More than 1,000 fans duped when Ticketmaster allegedly tricked them into paying double or triple the face value of Bruce Springsteen tickets have been sent claim forms, the Federal Trade Commission announced.
The FTC has mailed claim forms to 1,018 consumers eligible for refunds after being steered from the Ticketmaster website to its ticket resale website TicketsNow while buying Bruce Springsteen tickets last year. Ticketmaster and its affiliates agreed to reimburse the concertgoers to settle FTC charges that they used deceptive bait-and-switch tactics to sell concert tickets.
The claim forms were mailed to concertgoers who bought tickets for shows in 14 cities: Glendale, Ariz.; San Jose, Calif.; Los Angeles, Calif.; Denver, Colo.; Hartford, Conn.; Atlanta, Ga.; Chicago, Ill.; Boston, Mass.; Saint Paul, Minn.; East Rutherford, N.J.; Uniondale, N.Y.; Pittsburgh, Pa..; University Park, Pa..; and Washington, DC.
According to the February 2010 FTC complaint, from October 2008 to February 2009, the Ticketmaster website displayed a message that no tickets for Springsteen concerts were available and directed them to TicketsNow, where tickets were offered at prices that were sometimes double, triple, or quadruple the face value of the ticket.
The Boss was not amused by Ticketmaster's treatment of his fans.
"We were informed that Ticketmaster was redirecting your log-in requests for tickets at face value, to their secondary site TicketsNow, which specializes in up-selling tickets at above face value," Springsteen said in a statement on his website. "They did this even when other seats remained available at face value. We condemn this practice."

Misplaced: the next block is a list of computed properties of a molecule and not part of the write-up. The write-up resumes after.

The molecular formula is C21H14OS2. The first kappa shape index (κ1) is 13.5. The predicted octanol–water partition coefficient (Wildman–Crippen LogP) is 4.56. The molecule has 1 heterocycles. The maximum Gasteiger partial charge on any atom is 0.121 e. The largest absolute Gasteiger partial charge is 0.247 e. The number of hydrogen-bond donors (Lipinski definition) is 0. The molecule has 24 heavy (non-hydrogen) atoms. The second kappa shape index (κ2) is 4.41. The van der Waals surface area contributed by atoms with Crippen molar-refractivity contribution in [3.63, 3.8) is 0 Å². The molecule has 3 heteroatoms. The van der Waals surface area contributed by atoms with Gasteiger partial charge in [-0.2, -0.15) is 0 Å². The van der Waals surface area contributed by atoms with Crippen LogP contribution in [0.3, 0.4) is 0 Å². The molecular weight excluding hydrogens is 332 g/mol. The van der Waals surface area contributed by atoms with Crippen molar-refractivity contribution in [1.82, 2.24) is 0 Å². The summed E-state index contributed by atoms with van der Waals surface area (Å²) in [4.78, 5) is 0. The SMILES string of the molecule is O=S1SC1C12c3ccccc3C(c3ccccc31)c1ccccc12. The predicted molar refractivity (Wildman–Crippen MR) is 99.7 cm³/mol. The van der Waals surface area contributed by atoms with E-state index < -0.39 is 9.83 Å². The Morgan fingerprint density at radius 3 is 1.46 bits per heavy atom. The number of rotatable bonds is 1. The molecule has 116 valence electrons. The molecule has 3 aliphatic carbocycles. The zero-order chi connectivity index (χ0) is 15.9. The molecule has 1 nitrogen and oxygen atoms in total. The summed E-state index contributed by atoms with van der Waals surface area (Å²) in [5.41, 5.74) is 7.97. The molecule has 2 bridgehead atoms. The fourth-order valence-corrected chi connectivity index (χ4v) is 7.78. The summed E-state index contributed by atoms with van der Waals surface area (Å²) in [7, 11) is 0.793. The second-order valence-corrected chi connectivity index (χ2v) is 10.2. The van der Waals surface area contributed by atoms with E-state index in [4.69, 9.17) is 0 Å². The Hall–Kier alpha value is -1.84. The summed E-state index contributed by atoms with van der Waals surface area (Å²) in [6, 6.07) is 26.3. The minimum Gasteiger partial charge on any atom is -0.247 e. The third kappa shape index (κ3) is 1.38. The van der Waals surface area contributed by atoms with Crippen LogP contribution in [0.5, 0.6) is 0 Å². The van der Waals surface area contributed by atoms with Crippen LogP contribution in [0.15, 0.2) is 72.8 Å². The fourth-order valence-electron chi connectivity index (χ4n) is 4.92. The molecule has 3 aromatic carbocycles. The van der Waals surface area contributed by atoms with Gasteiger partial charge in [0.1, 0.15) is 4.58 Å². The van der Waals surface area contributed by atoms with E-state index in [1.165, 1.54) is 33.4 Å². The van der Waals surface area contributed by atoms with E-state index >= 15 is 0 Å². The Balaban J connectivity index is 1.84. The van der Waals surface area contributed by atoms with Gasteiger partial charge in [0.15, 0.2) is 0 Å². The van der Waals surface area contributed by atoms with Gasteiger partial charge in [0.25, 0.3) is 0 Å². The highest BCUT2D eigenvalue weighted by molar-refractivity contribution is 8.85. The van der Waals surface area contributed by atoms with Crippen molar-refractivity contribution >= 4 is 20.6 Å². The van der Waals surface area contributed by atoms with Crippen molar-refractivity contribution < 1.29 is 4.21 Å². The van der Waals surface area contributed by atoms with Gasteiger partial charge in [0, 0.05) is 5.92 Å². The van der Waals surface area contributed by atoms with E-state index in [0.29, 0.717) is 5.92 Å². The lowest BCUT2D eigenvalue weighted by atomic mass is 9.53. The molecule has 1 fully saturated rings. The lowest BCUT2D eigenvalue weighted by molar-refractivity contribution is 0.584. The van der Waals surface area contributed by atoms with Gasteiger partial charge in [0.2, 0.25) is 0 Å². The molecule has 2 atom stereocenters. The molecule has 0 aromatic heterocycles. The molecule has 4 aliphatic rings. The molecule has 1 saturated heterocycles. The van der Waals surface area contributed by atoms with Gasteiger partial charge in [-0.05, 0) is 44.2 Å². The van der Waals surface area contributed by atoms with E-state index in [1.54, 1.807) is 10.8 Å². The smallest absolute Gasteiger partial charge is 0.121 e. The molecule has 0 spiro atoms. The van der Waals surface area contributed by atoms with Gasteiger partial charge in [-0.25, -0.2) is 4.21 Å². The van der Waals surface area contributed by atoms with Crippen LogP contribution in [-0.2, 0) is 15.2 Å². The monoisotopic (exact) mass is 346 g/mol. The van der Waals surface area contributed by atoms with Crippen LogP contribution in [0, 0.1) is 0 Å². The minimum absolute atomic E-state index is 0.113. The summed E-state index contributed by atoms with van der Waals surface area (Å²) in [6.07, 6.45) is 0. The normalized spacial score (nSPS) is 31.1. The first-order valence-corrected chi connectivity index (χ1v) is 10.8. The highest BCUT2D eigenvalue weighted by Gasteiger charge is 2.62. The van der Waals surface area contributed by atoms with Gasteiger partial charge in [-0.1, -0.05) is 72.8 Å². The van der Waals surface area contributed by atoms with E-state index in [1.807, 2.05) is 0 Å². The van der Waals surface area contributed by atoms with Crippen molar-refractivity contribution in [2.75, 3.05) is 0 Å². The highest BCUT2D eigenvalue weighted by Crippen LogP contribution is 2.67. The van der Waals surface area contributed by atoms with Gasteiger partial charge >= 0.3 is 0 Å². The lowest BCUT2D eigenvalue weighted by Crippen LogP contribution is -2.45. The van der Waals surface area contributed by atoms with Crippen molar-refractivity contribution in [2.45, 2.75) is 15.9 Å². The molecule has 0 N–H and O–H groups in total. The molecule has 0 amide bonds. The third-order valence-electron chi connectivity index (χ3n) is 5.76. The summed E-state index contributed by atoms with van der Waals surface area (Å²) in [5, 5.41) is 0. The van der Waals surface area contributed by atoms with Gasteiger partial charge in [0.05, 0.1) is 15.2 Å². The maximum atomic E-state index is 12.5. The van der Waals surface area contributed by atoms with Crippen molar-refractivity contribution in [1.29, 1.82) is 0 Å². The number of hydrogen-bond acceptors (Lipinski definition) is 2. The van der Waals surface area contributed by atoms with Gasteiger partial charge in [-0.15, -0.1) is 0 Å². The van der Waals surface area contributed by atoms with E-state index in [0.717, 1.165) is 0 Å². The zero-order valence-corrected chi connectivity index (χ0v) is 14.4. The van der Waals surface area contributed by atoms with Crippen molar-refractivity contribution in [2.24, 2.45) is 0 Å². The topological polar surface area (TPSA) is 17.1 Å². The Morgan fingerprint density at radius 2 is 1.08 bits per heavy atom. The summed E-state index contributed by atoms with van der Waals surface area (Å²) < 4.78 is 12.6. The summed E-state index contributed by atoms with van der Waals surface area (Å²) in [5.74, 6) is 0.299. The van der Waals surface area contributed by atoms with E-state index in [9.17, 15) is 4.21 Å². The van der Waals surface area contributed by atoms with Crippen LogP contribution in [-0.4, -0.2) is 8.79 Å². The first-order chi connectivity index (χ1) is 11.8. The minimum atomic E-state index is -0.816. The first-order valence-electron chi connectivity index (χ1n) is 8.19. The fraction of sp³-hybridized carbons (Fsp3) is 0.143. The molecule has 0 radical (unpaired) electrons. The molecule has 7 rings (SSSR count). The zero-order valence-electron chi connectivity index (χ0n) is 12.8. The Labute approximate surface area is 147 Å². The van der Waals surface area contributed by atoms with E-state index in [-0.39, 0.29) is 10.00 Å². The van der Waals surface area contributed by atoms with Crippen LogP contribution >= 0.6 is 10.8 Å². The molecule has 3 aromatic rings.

Although Ticketmaster initially tried to blame the incident on a computer glitch, the company changed its tune and issued an apology. LiveNation, which merged with Ticketmaster, issued the following statement:
"Live Nation is pleased with the terms of the Federal Trade Commission's announced settlement with Ticketmaster and TicketsNow. We are now ready to move forward and build a great company that serves consumers and artists with easy and transparent ticketing solutions," the company said. "We appreciate the FTC's diligence in closely investigating this matter and look forward to the Commission applying similar disclosure requirements to other leading players in the ticket resale sector."
Under the settlement, these concertgoers will get back the difference between what they paid for their tickets and what they would have paid on Ticketmaster. For example, a consumer who paid $400 for two tickets from TicketsNow that sold for $200 from Ticketmaster will get a $200 refund. Ticketmaster provided the FTC with a list that included the 1,018 eligible concertgoers who had not received refunds for the extra money they paid to buy the higher-priced tickets from TicketsNow.
All claims must be made by mail and postmarked on or before Oct. 8, 2010, and cannot be made online. A distribution date for the checks has yet to be set. If you received a claim form and have recently moved and would like to change the address the FTC has on file, send your new address to:
FTC v. Ticketmaster
Claims Administration Center
P.O. Box 1110
Corte Madera, CA 94976-1110
If you did not receive a claim form and believe you are entitled to a refund, call: 1-866-332-6536. For more information about this case, please visit the FTC's page on consumer refunds.
Duped Ticketmaster customers sent refund forms for Springsteen tickets